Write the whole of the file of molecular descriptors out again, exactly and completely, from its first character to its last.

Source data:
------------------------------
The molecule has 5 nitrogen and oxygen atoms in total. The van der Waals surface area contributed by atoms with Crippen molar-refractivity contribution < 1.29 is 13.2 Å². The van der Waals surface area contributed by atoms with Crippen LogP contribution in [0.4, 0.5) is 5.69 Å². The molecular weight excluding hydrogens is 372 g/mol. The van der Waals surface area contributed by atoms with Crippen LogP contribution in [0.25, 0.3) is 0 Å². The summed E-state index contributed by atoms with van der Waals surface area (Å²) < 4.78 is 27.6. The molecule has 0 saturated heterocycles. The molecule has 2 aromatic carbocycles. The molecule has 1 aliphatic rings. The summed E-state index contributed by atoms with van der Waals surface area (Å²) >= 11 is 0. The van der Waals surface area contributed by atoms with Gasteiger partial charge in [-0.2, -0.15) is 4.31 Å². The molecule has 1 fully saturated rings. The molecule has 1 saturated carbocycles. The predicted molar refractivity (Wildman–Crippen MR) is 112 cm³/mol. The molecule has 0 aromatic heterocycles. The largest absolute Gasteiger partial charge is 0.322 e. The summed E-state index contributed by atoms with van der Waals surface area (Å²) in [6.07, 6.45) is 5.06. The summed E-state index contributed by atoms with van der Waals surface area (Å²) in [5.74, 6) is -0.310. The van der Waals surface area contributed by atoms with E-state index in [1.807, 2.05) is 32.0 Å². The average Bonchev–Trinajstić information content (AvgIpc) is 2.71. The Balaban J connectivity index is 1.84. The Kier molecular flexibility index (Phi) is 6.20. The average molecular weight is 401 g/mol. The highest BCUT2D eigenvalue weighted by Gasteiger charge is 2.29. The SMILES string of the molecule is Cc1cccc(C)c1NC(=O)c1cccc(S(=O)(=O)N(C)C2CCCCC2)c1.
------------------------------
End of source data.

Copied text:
The molecule has 5 nitrogen and oxygen atoms in total. The van der Waals surface area contributed by atoms with Crippen molar-refractivity contribution < 1.29 is 13.2 Å². The van der Waals surface area contributed by atoms with Crippen LogP contribution in [0.4, 0.5) is 5.69 Å². The molecular weight excluding hydrogens is 372 g/mol. The van der Waals surface area contributed by atoms with Crippen LogP contribution in [0.25, 0.3) is 0 Å². The summed E-state index contributed by atoms with van der Waals surface area (Å²) < 4.78 is 27.6. The molecule has 0 saturated heterocycles. The molecule has 2 aromatic carbocycles. The molecule has 1 aliphatic rings. The summed E-state index contributed by atoms with van der Waals surface area (Å²) >= 11 is 0. The van der Waals surface area contributed by atoms with Gasteiger partial charge in [-0.2, -0.15) is 4.31 Å². The molecule has 1 fully saturated rings. The molecule has 1 saturated carbocycles. The predicted molar refractivity (Wildman–Crippen MR) is 112 cm³/mol. The molecule has 0 aromatic heterocycles. The largest absolute Gasteiger partial charge is 0.322 e. The summed E-state index contributed by atoms with van der Waals surface area (Å²) in [6.07, 6.45) is 5.06. The summed E-state index contributed by atoms with van der Waals surface area (Å²) in [5.74, 6) is -0.310. The van der Waals surface area contributed by atoms with E-state index in [1.807, 2.05) is 32.0 Å². The average Bonchev–Trinajstić information content (AvgIpc) is 2.71. The Balaban J connectivity index is 1.84. The Kier molecular flexibility index (Phi) is 6.20. The average molecular weight is 401 g/mol. The highest BCUT2D eigenvalue weighted by Gasteiger charge is 2.29. The SMILES string of the molecule is Cc1cccc(C)c1NC(=O)c1cccc(S(=O)(=O)N(C)C2CCCCC2)c1.